Remembering Janis Joplin: Performing With Kozmic Blues Band In 1969

Watch the legendary late vocalist’s captivating performance in Frankfurt, Germany.

By Andy Kahn Oct 4, 2022 11:58 am PDT

Renowned rock vocalist Janis Joplin tragically died at age 27 on this date in 1970. In the decades since her untimely death, Joplin’s legacy has risen to that of true icon status.

While “icon” is often used to describe people of significant stature, a more exact application of the modifier is reserved for those that are visual examples of what they represent. Joplin’s undeniably iconic embodiment of the late 1960s psychedelic rock movement helped place her among the most familiar and lasting figures of the era.

A native of Fort Worth, Texas, Joplin’s prominence was of course driven by her musical talents. Influenced by early Black blues pioneers like Leadbelly, Big Mama Thornton, Bessie Smith and others, Joplin’s blues-infused approach to psychedelic rock is among the most emulated by the many singers she subsequently influenced.

After establishing herself in the eclectic Bay Area scene in the mid-1960s alongside contemporaries like the Grateful Dead, Jefferson Airplane and Quicksilver Messenger Service, Joplin was still at the precipice of her career when a heroin overdose took her life 52 years ago today.

Early on, Joplin joined Big Brother & The Holding Company, which was born out of the hippie enclave in the Haight-Ashbury area of San Francisco. During her all-too-short career, Joplin made some of the most essential recordings of the era, such as her versions of Big Mama Thorton’s “Ball And Chain,” George Gershwin’s “Summertime,” Kris Kristofferson’s “Me And Bobby McGee,” the Lorraine Ellison popularized “Try (Just A Little Bit Harder)” and Erma Franklin’s “Piece Of My Heart.”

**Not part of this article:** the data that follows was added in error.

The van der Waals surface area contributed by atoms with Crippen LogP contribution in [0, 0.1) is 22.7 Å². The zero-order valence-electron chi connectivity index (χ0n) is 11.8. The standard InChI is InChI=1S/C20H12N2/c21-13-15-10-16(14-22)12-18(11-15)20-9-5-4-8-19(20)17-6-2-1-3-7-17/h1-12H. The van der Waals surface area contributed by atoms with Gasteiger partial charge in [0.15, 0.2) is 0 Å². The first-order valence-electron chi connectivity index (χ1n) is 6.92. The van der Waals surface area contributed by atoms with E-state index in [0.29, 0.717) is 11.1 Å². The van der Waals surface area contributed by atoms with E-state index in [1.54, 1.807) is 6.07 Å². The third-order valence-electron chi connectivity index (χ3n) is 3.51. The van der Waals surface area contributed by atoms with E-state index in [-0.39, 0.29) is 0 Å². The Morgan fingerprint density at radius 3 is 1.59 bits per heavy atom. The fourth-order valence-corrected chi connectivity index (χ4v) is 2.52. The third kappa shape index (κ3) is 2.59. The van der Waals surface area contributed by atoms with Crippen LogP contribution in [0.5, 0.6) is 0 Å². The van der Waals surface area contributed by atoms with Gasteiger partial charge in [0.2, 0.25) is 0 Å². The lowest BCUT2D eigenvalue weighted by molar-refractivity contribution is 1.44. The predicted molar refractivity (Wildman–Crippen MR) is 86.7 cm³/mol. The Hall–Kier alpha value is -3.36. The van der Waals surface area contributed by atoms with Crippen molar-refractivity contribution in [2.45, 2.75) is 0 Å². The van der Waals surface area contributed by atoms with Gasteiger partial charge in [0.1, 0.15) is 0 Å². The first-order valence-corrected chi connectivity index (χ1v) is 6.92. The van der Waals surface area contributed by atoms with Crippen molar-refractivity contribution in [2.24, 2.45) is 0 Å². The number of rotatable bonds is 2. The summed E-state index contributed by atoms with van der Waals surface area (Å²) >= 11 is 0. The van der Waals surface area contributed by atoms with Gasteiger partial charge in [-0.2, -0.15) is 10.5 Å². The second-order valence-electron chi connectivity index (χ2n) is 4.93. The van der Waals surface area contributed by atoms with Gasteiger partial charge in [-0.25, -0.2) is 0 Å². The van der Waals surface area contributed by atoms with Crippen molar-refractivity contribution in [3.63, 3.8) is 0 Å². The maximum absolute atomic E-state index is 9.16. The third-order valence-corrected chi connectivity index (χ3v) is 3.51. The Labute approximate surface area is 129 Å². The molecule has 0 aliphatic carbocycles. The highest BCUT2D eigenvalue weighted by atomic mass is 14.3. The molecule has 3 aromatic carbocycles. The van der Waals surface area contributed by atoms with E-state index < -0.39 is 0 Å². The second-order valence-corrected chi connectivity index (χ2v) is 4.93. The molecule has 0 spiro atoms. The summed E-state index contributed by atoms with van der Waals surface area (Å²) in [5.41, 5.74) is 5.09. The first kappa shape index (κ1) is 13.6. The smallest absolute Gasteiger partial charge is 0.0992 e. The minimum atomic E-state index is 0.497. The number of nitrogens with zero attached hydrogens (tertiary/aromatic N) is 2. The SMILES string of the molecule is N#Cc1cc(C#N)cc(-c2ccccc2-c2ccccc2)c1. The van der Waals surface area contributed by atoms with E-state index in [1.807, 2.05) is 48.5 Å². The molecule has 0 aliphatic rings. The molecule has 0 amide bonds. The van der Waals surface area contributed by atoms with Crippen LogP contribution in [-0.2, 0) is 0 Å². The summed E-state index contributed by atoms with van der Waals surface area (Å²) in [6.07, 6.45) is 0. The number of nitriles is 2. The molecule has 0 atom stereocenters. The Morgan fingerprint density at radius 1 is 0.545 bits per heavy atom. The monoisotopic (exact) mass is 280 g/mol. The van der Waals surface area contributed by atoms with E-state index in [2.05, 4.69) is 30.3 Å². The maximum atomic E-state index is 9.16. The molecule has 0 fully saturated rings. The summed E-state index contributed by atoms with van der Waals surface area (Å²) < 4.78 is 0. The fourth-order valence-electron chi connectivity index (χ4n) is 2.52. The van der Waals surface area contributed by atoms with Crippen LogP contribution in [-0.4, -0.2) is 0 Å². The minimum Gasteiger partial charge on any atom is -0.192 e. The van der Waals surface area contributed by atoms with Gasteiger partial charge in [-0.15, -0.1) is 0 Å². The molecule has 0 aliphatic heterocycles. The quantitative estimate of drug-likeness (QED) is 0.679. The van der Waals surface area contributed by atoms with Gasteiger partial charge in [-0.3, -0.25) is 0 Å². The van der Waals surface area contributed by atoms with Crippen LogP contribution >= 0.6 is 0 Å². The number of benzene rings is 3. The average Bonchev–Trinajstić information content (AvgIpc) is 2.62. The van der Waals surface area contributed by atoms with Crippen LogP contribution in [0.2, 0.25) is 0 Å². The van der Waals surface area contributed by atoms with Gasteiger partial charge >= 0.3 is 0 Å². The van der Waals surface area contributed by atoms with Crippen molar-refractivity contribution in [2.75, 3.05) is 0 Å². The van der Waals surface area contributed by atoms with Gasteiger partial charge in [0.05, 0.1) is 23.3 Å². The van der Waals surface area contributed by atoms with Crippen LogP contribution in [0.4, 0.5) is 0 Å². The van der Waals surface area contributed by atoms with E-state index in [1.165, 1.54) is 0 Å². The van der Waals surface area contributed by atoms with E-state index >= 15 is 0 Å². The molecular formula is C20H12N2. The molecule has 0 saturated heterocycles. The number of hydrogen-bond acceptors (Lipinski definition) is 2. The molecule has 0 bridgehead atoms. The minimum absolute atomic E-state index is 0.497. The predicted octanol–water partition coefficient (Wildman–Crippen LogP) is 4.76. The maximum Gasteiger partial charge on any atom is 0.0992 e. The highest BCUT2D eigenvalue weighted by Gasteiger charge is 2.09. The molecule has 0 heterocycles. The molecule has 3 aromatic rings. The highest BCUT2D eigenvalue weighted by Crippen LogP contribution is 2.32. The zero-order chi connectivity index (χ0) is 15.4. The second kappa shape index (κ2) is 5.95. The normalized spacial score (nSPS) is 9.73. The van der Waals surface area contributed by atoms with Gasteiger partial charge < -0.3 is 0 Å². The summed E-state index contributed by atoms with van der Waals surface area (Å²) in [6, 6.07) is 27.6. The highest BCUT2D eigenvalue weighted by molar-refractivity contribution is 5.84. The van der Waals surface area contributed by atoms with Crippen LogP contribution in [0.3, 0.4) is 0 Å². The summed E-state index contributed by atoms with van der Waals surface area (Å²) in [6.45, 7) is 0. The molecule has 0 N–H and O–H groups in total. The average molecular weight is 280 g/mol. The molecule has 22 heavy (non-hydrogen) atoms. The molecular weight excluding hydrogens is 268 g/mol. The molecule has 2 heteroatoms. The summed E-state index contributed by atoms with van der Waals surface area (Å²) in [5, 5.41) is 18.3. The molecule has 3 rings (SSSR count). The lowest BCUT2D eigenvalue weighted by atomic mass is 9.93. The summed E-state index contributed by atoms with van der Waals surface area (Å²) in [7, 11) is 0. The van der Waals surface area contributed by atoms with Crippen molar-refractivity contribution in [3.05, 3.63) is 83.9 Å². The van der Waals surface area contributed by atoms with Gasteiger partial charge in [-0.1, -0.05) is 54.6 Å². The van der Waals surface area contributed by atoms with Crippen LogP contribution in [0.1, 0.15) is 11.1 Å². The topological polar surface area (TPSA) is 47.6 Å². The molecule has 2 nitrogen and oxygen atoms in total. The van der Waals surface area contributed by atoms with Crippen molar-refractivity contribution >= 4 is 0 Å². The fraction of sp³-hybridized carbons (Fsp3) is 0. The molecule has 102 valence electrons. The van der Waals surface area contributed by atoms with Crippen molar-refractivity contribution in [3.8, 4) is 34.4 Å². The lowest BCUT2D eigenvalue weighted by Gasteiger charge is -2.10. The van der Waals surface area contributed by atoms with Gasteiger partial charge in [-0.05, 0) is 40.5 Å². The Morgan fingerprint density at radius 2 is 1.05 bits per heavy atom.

Following an exit from Big Brother And The Holding Company, Joplin went on to form The Kozmic Blues Band, with Big Brother guitarist Sam Andrew, and others including saxophonist Cornelius “Snooky” Flowers, keyboardists Richard Kermode and Gabriel Mekler, and bassist Brad Campbell (who would later join Joplin in the Full Tilt Boogie Band).

In 1969, Joplin issued her solo LP, I Got Dem Ol’ Kozmic Blues Again Mama! The record contained the aforementioned “Try (Just A Little Bit Harder),” and additional covers “Maybe” by The Chantrels, “To Love Somebody” by the Bee Gees, “Little Girl Blue” by Rodgers & Hart and two songs written by Nick Gravenites, “Work Me, Lord” and “As Good as You’ve Been to This World.” Two songs written by Joplin appeared on the album, “One Good Man” and the Mekler co-write “Kozmic Blues.”

In advance of the album’s release, Joplin and The Kozmic Blues Band toured Europe in spring 1969. Among the stops was an April 14, 1969, engagement at Jahrhunderthalle in Frankfurt in what at the time was West Germany. The venue, which hosted Jimi Hendrix in 1969 and the Grateful Dead three years later on their famed Europe ‘72 Tour, is now called myticket Jahrhunderthalle (which translates to “Century Hall”) and continues to hold concerts and stage other types of performances.

Joplin’s 1969 Jahrunderthalle appearance was supported by Andrew, Campbell, Flowers and Kermode, along with drummer Roy Markowitz, trumpeter Luis Gasca and saxophonist Terry Clements. Footage of the performance begins with a cover of Eddie Floyd’s “Raise Your Hand.” Joplin can also be seen leading her bandmates on “Try (Just A Little Bit Harder),” “Maybe,” “Summertime” and “Ball & Chain,” as well as the Flower-composed “Me.”

The performance ended with “Piece Of My Heart” as much of the German audience swarmed the stage while Joplin continued to perform amongst the commotion. Watch the footage, interspersed with interviews, below:


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